- Seasons - This doesn’t have to be four seasons necessarily, but should at least be a cold season and a warm season or perhaps a wet and dry season. Seasons provide a sense of time and change and make the world itself a character. It gives the player something challenge them that is greater than any single foe. The player can learn to deal with inevitable change by gathering materials, dealing with change light patterns, altering their exploration habits, and so on.
- Less enemies - The thing that has really struck me as extremely non-immersive about the last two Bethesda games is just how violent and dangerous they are, to a comically unrealistic degree. The vast majority of characters and creatures a character meets are blindly violent towards them. Beyond not making sense, this also wrecks any sense of real danger or dread that the designers may have intended. Enemies quickly become nuisances. Instead, games could have more indifferent, mundane, and fearful NPCs while having fewer but exceptionally dangerous and sinister enemies.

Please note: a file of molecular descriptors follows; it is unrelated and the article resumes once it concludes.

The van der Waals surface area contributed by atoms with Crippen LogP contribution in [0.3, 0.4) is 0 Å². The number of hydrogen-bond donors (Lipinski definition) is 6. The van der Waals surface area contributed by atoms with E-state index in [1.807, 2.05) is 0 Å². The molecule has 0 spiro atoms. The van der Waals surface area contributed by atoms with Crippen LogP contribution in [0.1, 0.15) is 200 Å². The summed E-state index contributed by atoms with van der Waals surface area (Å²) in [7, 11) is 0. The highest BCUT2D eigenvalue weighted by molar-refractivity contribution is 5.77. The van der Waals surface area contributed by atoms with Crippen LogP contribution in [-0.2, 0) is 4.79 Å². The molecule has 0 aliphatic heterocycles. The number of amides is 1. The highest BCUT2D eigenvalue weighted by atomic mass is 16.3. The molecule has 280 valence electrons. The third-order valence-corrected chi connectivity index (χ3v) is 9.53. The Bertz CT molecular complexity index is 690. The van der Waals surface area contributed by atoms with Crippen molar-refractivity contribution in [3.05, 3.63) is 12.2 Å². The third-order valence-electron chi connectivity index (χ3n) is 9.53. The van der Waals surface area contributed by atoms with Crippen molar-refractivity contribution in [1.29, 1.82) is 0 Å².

- Age - Let the players grow old and die. This builds an obvious motivation for getting certain things done in a certain amount of time. This can be dealt with by a set aging process or, even better, periods where large amounts of time could pass at the player’s choice. This was done fairly well in Fable 2. Then, the players could come out of elderly retirement for one last adventure, etc. This sets an even larger sense of scale and adventure for the player. Granted, the designers would have to account for such changes. They would have to plan out an 80 year or so period of major world events and generational transitions of NPCs. Even a mildly implemented version of this would be interesting.